The focus of this project grant is a comparative study of U.S.-German perspectives on cybersecurity governance, with an emphasis on public-private cooperation. The research project will be carried out in four phases: (a) a summarizing and evaluation of U.S.-German perspectives on cybersecurity governance; (b) the development of a joint view of the focus of the project and hosting of a workshop at Stanford University with experts from the U.S. and Europe; (c) the composition of a research paper and hosting of a workshop at the European School of Management and Technology in Berlin; and (d) a final presentation at the Munich Security Conference in 2019. This project grant is jointly supported by the Hewlett Foundation and the EY Foundation.
About the Grantee
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Grants to this Grantee
for a new paradigm for utility wildfire safety in California
The Stanford Woods Institute for the Environment’s mission is to produce breakthrough environmental knowledge and solutions that sustain people and planet today and for generations to come. This grant supports the institute’s ability to identify more effective utility wildfire safety solutions in California, which is critical to achieving both wildfire resilience and climate goals. (Substrategy: Wildfire)
for the Toward a World Free of Nuclear Weapons project
Former secretary of state George Shultz’s Toward a World Free of Nuclear weapons project has renewed and catalyzed worldwide interest in reestablishing the vision of, and taking steps toward, significant reductions in global nuclear arsenals and their ultimate elimination. In the coming year, Secretary Shultz, renowned physicist Sidney Drell, and former Ambassador James Goodby plan to enlist the support of countries that have nuclear weapons capabilities and those that are potential nuclear weapon states to encourage step-by-step progress toward a reduction in the role of nuclear weapons worldwide. Such steps could include beginning joint aerial monitoring for nuclear weapons testing and developing methods to encourage active participation of the nine nuclear weapons states in accelerating disarmament.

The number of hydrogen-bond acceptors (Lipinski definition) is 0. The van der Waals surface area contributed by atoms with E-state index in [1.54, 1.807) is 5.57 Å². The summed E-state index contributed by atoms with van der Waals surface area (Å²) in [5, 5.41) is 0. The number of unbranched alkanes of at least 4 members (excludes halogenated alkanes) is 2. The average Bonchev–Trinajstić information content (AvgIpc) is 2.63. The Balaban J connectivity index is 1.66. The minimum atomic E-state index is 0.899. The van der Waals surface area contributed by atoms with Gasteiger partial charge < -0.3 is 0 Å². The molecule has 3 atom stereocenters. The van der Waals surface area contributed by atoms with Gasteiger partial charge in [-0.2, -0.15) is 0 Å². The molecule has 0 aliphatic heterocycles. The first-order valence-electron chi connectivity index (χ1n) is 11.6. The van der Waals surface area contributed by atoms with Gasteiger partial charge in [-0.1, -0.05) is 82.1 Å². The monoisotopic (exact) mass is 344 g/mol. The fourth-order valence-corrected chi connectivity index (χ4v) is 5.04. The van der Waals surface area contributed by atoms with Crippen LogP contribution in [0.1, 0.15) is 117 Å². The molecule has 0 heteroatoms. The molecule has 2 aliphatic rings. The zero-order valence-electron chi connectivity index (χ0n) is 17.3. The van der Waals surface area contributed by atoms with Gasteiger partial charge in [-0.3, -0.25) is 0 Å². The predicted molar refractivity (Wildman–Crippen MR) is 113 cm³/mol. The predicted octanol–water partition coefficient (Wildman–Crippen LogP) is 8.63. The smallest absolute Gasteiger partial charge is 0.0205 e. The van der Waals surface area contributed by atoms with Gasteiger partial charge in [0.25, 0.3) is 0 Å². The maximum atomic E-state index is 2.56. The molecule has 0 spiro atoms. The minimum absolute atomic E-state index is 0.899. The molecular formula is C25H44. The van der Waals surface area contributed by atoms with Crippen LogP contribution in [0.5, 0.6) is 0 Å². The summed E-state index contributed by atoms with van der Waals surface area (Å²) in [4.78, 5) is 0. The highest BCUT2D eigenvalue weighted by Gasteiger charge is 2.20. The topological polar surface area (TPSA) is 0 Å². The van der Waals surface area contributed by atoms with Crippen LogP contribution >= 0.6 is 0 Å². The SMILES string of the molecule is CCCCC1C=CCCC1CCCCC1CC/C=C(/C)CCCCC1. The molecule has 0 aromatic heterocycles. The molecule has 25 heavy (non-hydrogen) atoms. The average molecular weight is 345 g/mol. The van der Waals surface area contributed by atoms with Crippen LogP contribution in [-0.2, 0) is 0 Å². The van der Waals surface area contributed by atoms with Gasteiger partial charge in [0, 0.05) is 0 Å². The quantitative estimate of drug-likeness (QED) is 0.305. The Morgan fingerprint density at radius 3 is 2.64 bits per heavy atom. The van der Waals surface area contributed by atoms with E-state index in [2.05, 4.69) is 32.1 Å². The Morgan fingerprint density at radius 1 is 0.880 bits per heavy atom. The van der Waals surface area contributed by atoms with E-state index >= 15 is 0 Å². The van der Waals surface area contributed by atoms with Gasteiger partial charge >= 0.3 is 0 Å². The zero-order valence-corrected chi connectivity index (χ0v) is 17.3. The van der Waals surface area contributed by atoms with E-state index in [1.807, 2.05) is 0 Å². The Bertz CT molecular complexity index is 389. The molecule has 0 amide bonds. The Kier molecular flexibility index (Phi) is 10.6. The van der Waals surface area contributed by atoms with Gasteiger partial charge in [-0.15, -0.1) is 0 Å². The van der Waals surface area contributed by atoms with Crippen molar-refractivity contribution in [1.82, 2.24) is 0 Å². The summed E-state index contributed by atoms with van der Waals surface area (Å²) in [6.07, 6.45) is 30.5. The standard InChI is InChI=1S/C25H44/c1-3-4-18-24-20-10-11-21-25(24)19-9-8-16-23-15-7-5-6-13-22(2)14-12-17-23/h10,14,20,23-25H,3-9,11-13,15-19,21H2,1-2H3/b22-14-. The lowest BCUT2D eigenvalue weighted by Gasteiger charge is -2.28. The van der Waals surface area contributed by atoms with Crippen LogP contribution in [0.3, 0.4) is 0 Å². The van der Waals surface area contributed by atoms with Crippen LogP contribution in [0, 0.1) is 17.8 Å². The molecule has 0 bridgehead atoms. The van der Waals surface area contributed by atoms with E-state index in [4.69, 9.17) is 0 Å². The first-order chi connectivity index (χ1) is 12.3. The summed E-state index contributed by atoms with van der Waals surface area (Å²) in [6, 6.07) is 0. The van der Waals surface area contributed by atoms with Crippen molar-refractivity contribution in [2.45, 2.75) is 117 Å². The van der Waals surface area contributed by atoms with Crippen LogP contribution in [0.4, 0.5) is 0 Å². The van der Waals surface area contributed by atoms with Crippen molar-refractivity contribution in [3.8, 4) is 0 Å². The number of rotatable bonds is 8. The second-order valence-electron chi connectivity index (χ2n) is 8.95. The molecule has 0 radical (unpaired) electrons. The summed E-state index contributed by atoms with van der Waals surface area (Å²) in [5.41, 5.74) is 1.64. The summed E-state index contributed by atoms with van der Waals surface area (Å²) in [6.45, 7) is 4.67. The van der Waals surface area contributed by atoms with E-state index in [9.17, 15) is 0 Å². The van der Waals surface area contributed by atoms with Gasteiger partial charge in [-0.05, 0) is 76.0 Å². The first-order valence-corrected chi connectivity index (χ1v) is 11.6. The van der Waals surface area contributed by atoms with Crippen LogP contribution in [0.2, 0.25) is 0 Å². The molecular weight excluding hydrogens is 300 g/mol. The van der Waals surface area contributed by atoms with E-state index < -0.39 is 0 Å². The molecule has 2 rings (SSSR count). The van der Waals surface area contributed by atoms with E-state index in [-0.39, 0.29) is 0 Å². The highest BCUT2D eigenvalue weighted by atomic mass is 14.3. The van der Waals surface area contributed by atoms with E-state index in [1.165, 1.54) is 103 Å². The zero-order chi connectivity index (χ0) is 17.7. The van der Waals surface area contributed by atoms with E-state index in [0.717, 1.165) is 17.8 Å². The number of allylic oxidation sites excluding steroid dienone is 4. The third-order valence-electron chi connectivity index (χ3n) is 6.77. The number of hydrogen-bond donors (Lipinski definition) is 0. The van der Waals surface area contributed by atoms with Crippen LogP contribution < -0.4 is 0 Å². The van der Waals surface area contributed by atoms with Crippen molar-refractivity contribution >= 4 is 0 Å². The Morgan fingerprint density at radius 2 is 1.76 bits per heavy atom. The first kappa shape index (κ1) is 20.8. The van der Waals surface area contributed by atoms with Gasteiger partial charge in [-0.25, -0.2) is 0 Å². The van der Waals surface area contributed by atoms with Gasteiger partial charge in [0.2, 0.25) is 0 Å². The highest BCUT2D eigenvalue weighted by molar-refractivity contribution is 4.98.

for the Woods Institute Leopold Fellowship
This grant to the Woods Institute at Stanford University would provide communication training to outstanding scientists working in a broad range of environmental fields. The goal is to impart the skills necessary for scientists to translate their knowledge in non-academic settings in a manner that is understandable to decision makers, media, and the public.